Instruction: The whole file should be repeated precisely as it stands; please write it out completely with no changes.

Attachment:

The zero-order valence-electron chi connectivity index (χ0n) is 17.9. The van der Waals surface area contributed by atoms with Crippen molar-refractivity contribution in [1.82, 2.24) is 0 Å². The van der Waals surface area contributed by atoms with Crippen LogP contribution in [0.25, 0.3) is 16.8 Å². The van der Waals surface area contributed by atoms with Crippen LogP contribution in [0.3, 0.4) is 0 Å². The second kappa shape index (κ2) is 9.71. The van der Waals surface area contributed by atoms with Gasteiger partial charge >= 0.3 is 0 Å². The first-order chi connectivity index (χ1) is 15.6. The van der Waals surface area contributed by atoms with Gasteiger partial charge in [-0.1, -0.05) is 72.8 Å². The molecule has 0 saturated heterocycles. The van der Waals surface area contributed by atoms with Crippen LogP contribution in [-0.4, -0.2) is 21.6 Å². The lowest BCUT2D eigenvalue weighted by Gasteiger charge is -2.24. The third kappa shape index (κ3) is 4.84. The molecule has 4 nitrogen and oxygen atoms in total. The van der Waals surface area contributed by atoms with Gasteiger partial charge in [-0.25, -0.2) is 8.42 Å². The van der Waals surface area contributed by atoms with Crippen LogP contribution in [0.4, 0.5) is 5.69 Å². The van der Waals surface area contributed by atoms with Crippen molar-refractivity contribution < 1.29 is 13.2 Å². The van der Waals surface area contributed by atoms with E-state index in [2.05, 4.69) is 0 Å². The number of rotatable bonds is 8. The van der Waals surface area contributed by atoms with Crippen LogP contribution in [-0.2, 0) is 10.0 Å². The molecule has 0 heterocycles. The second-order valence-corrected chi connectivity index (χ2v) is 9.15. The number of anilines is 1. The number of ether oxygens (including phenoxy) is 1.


The zero-order valence-electron chi connectivity index (χ0n) is 17.9. The van der Waals surface area contributed by atoms with Crippen molar-refractivity contribution in [1.82, 2.24) is 0 Å². The van der Waals surface area contributed by atoms with Crippen LogP contribution in [0.25, 0.3) is 16.8 Å². The van der Waals surface area contributed by atoms with Crippen LogP contribution in [0.3, 0.4) is 0 Å². The second kappa shape index (κ2) is 9.71. The van der Waals surface area contributed by atoms with Gasteiger partial charge >= 0.3 is 0 Å². The first-order chi connectivity index (χ1) is 15.6. The van der Waals surface area contributed by atoms with Gasteiger partial charge in [-0.1, -0.05) is 72.8 Å². The molecule has 0 saturated heterocycles. The van der Waals surface area contributed by atoms with Crippen LogP contribution in [-0.4, -0.2) is 21.6 Å². The lowest BCUT2D eigenvalue weighted by Gasteiger charge is -2.24. The third kappa shape index (κ3) is 4.84. The molecule has 4 nitrogen and oxygen atoms in total. The van der Waals surface area contributed by atoms with Gasteiger partial charge in [-0.25, -0.2) is 8.42 Å². The van der Waals surface area contributed by atoms with Crippen LogP contribution in [0.4, 0.5) is 5.69 Å². The van der Waals surface area contributed by atoms with Crippen molar-refractivity contribution < 1.29 is 13.2 Å². The van der Waals surface area contributed by atoms with E-state index in [2.05, 4.69) is 0 Å². The number of rotatable bonds is 8. The van der Waals surface area contributed by atoms with Crippen LogP contribution in [-0.2, 0) is 10.0 Å². The molecule has 0 heterocycles. The second-order valence-corrected chi connectivity index (χ2v) is 9.15. The number of anilines is 1. The number of ether oxygens (including phenoxy) is 1.